It could be argued that there is precedent for insisting on a persistent Internet connection in order to play single player content. I would argue that a bad precedent is not a good foundation to be basing any sort of strategy upon, rhetorical or commercial. Ubisoft has, for the last few titles, insisted upon a persistent Internet connection for their PC releases. Just as with Diablo III, there was a rather large outcry over this disturbing turn of events. Ubisoft proceeded heedlessly to enforce this new policy and they recently came out with an exultant announcement that there had been "a clear reduction in piracy of our titles which required a persistent online connection, and from that point of view the
diablo-3-2.jpg (278639 bytes)requirement is a success." You'll forgive me if I require large amounts of salt and a generous portion of tequila to take Ubisoft's stated success at face value. The qualifier of "from that point of view" strikes me as disingenuous. If I were to lay money down on a wager, I'd be willing to bet that they're not outright lying, but they're being considerably less than honest. If I were to double down on this wager, I would bet that the number of PC copies they've sold is rather less than what they sold on previous titles that didn't have the persistent connection requirement. I would further hazard that while the number of sales indicates a reduced absolute number of pirated copies, the relative rate of piracy is rather higher than what Ubisoft is willing to publicly admit.

Ubisoft may have set the precedent, but there is a rather different set of factors involved with Diablo III. The most obvious is that the community was not strictly locked into the PC as the platform for titles like Assassin's Creed II, and public comments in the past from Yves Guillemot and other executives at Ubisoft have expressed a strong desire to divest of themselves of any presence in the PC market. Blizzard does not have that degree of flexibility. The days of The Lost Vikings and Blackthorne are long gone. The PC is the only platform you have invested in, whether that's Windows or Mac, and there is no other place to go. For better or worse, you've tied yourself to a single platform, and forcing this scheme onto the community without the benefit of alternate platforms will not result in millions of fans falling in line like good little sheep to be fleeced. You may get some, but nowhere near what you were expecting. The rest will either forsake the game, and Blizzard by extension, or they will turn pirate.

You may believe that having a persistent online connection serves as an excellent, nigh on unbeatable, form of DRM. You would be sadly mistaken. Pirates had Ubisoft's scheme defeated in little more than a month. It was not a perfect crack, but serviceable enough to play the game. For a game with Diablo III's profile, the pirate community will go into overdrive, racing each other for bragging rights as the first to crack the game. If you'll recall, EA claimed that their DRM on Spore was unbeatable. It went on to be the most pirated game in history. I can't see how any hacker could resist the challenge of cracking Diablo III. Jail, fines, prison rape, all of that is meaningless next to a place in history as the person or persons who cracked open Blizzard's "impervious" game.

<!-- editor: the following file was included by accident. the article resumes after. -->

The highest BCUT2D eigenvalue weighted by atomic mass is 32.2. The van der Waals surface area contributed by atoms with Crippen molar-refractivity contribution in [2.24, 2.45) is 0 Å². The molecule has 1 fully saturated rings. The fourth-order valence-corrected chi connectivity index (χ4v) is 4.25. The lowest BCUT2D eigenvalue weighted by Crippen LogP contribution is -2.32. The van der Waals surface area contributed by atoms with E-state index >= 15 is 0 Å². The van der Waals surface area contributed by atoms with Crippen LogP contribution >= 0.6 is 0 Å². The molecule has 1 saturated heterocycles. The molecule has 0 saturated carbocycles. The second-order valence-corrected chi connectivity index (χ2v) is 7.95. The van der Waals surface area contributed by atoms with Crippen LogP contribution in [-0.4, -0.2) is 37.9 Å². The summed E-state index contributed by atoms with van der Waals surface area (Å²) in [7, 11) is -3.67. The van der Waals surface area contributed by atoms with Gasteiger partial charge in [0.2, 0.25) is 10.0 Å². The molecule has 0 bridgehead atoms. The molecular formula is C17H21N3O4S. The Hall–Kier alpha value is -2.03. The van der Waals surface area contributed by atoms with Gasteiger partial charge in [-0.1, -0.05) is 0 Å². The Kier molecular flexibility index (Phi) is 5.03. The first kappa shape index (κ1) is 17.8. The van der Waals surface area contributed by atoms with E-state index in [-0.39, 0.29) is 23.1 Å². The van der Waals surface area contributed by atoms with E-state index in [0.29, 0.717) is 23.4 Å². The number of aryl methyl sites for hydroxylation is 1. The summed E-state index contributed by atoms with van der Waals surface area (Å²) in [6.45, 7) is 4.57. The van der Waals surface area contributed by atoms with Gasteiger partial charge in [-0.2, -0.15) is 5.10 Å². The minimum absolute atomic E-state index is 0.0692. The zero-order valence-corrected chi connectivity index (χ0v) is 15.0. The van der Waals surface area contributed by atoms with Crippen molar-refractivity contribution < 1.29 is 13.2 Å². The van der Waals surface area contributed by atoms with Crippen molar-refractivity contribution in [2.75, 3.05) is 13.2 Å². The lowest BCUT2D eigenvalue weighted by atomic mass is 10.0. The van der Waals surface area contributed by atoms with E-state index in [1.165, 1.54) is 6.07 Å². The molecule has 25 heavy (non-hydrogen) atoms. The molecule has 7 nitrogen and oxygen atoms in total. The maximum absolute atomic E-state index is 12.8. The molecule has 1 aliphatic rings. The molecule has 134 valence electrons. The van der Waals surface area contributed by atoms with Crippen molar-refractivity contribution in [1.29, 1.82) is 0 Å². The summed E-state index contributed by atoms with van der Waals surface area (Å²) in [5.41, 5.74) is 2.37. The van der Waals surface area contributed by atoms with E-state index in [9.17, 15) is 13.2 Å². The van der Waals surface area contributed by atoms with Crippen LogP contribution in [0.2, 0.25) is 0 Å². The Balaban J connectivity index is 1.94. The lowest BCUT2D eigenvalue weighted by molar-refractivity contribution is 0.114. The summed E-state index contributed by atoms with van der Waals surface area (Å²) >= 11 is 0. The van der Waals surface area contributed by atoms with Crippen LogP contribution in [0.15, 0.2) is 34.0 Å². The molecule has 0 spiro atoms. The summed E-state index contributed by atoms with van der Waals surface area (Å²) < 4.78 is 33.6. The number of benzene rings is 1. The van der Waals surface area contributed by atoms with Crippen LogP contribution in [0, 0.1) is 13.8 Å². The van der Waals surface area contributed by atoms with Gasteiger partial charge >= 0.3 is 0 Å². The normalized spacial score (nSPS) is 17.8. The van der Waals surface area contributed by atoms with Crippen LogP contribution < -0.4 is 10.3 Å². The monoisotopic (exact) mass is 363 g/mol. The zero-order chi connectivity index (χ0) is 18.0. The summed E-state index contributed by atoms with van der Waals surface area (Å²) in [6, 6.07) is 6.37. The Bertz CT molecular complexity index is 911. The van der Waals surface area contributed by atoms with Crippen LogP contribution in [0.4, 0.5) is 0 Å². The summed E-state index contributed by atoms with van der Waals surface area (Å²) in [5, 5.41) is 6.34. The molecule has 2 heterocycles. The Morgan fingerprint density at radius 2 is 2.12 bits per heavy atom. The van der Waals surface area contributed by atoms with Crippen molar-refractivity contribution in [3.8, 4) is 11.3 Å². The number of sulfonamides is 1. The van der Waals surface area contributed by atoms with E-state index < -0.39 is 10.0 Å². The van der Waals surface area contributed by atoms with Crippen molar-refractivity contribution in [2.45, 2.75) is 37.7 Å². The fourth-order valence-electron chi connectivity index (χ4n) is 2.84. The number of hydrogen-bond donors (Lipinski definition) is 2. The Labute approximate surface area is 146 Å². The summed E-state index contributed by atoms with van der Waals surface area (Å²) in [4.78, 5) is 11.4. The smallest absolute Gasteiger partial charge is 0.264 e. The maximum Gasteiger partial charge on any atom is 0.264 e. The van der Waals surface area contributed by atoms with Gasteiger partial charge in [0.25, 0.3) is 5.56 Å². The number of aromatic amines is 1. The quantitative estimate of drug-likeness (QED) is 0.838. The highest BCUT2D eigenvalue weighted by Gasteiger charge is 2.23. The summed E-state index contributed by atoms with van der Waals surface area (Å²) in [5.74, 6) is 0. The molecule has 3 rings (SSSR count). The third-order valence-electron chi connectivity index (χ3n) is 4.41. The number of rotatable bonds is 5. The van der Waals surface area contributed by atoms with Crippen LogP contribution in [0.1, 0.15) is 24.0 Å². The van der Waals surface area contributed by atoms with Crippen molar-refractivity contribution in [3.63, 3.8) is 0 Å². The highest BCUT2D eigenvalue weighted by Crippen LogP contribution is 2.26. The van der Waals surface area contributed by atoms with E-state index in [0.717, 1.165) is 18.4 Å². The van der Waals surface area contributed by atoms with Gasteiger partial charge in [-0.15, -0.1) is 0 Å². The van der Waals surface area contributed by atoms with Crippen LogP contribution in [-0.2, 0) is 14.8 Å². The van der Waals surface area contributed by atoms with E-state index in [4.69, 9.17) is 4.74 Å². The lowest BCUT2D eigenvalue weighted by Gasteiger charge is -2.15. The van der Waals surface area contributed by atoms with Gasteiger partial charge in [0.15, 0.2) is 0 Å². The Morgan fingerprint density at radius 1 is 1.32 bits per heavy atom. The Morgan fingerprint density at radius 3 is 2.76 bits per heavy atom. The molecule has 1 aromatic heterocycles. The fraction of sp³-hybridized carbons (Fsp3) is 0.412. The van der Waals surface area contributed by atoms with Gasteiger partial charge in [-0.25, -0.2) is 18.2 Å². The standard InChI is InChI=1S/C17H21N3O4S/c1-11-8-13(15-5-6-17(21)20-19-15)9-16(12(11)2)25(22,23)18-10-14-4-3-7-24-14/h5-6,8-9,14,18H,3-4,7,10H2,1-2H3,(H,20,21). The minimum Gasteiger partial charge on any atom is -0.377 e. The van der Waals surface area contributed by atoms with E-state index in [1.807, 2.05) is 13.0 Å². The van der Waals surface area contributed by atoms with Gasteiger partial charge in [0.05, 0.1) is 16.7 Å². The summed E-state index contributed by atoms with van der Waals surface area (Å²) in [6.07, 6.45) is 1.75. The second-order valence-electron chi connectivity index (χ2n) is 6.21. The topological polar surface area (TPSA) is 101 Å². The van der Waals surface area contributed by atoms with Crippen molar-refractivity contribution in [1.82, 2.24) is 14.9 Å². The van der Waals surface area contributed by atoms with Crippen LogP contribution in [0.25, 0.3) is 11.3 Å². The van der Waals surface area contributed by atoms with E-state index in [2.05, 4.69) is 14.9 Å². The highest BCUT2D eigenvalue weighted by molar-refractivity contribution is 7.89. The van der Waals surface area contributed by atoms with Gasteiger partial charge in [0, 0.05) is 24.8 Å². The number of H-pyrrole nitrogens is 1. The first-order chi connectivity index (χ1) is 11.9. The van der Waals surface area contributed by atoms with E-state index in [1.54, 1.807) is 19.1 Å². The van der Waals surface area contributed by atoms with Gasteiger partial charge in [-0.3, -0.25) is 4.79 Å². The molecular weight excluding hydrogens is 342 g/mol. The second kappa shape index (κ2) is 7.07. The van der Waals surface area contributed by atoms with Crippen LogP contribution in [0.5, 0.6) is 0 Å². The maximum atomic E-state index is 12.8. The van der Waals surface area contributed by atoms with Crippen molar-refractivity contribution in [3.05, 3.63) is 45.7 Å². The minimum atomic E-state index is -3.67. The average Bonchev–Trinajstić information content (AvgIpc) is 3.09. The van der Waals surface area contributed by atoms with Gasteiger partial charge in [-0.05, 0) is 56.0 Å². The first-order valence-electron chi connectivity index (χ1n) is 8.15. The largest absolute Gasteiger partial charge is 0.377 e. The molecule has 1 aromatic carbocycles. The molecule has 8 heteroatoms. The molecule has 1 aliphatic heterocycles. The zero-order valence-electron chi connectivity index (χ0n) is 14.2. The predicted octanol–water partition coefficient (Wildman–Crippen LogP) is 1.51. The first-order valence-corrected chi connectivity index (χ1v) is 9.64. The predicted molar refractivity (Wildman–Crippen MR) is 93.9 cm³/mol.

Of course, cracking the game is not the only possible scenario. Another scenario, and one which is far more likely now that it was a year ago, would be a coordinated hack on Battle.net instead of directly hacking Diablo III. Given the discontent that has already been generated by the announcement of the persistent connection requirement, it would not surprise me in the least that elements of Anonymous, LulzSec, or other hacker collectives have begun preliminary planning of such an attack. Such an attack would be considerably more disruptive than the PSN hack earlier this year. When the PSN was hit, you could still play disc-based games or titles saved to the hard drive, you just couldn't patch them. A PSN-style attack on Battle.net would kill access to World of WarCraft, StarCraft II, and Diablo III. While I can well imagine that Battle.net is a harder target compared to the pre-hack PSN, I cannot believe it is impervious to attack, and successfully bringing down Battle.net would only add luster to the reputation of the hackers who could pull it off. Moreover, the public relations damage involved would ravage your reputation and your subscription numbers. World of WarCraft has dropped to a little over 11 million subscribers. In the wake of a PSN-style attack, I would be surprised if even a tenth that number remained on the rolls.

I can appreciate the need to make money. I can appreciate the need to ensure "a high quality gaming experience" for players. I can even appreciate the need to cut down on cheaters, gold farmers, and other denizens who have the potential to cause personal and commercial grief. But this is not the way to go. If you want to make an MMO out of the Diablo universe, then set the release date back a year, retool the game to be an actual honest MMO, and come out into the open about it being an MMO. Otherwise, attempting to enforce MMO conventions on the single player experience will lead to the first genuine failure of a Blizzard title in recent
diablo-3-4.jpg (259577 bytes) memory. Consider what happened to your former colleague Bill Roper. He tried to have it both ways with Hellgate: London and the only noteworthy thing that came out of that fiasco was the addition of the term "flagshipped" into the community vernacular. I'm sure there are people like Michael Pachter who will tell you in breezy terms delivered in stentorian tones that you're going to be helping to bump that stock price up and making the shareholders happy. But there is more to business than pumping up the stock price and avoiding making the shareholders unhappy. There is the recognition that you will not always make a profit this quarter. There is the understanding that your customers are not simply bags of money that you can reach into and pull cash out of at will. There is the calculus which says a buck off the stock price for removing this onerous requirement of a persistent Internet connection is a bargain compared to the potential crash of a stock when nobody is buying the game while hackers rape and pillage across Battle.net like the Golden Horde. This is one time, Mr. Morhaime, where doing the right thing and the smart thing coincide. Decouple the single player content from requiring a persistent connection. You may have more headaches because of it, but your loyal fans will remain loyal.

Regards,
Axel Cushing
The Armchair Empire

 

(August 12, 2011)